Every now and then comes a time when you are learning new games week and week out. At other points during your TEFL career you become dry on ideas for games and activities. Not only this, but lo and behold, we are not all grammar encyclopedias when it comes to the ins and outs of the English language. Sure, we can speak it pretty well (at least ninety nine percent of the time, right?!) but we could always do with some recaps to cement the knowledge we are only partially sure about. Drum roll please! Enter the all important training days!
Enquiry or inquiry? What or Which?
As natives who have all been fortunate to access further education we tend to think we have a better command of the language than most, but this is not always the case. So much in fact that we all regularly like to trip each other up in a bid to outshine our peers and be the unrivalled king or queen of English. But this confidence and joking can only carry us so far. When it comes to the classroom, joking and word games can only get you so far. If you don’t know your stuff a plucky student with a thirst for knowledge will be waiting to shoot you down. Sometimes during a senior class a debate can arise based on whether or not the teacher is correct. You can either stick to your guns and shout the student down, quietly hoping that when you google it in fifteen minutes after the bell goes you are right, or take a wild stab in the dark, pray its right and hope the students don’t google it themselves.
There are plenty of times when the grammar can be a little bit complicated for the teacher – it’s highly unlikely that even the finest teacher knows everything – and they quickly double check it before a lesson has started, pre-empting the blank expressions and silent judgments.
Look, Say, Cover, Write, and Check
So, back to the training days. We have them perhaps twice a year, once in January, again in October, normally coinciding with new material or course outlines. They provide us with information that we might secretly be yearning for whether it be knowledge of grammar tenses, presenting phonics, games for seniors, controlling students or keeping a class fun.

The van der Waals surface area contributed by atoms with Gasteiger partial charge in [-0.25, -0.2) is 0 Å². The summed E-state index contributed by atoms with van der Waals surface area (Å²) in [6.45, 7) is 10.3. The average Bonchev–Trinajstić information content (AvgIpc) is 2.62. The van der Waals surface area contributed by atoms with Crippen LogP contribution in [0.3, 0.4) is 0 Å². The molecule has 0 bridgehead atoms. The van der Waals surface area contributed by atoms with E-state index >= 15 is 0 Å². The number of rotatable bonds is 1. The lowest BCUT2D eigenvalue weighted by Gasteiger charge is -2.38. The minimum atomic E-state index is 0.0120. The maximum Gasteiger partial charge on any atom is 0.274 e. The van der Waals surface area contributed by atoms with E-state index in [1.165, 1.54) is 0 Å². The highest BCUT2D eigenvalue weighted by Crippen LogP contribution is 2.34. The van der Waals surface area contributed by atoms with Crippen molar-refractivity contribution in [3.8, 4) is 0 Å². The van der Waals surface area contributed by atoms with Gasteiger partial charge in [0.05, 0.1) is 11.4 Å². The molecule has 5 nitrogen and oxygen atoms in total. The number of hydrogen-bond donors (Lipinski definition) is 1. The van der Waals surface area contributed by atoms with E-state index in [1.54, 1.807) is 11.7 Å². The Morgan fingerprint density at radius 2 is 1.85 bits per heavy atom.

They are a really useful time for new teachers and old alike to learn something unfamiliar. They are held with all branches of York coming together, practicing, interacting and perhaps maybe having a little fun. This autumn we concentrated on senior classes, phonics and a key eight areas of becoming good teachers. Even for the most experienced of teachers I doubt they learn nothing.
Points Win Prizes
Although the games are modeled for students aged 12 to enjoy, it is surprising how the competitive element comes to the fore and we all end up wanting to be first, the loudest or the funniest – just like the naughty beggars in our own classrooms. Phonics in China especially is a huge must as the language systems are so different it can be incredibly hard for the students to pronounce specific sounds and the phonics course itself has become prioritized more and more. Hopefully in the long term everyone would have taken away some useful activities, games and methods that they can apply. Not only this but we also try and have a giggle at ourselves, our superiors, meet staff we haven’t seen for a while and also win a few prizes. It’s never taken too seriously and really helps refresh our teaching. Not to mention, we all get to have some pizza and beer after it is over, not that that’s what we’re all waiting for.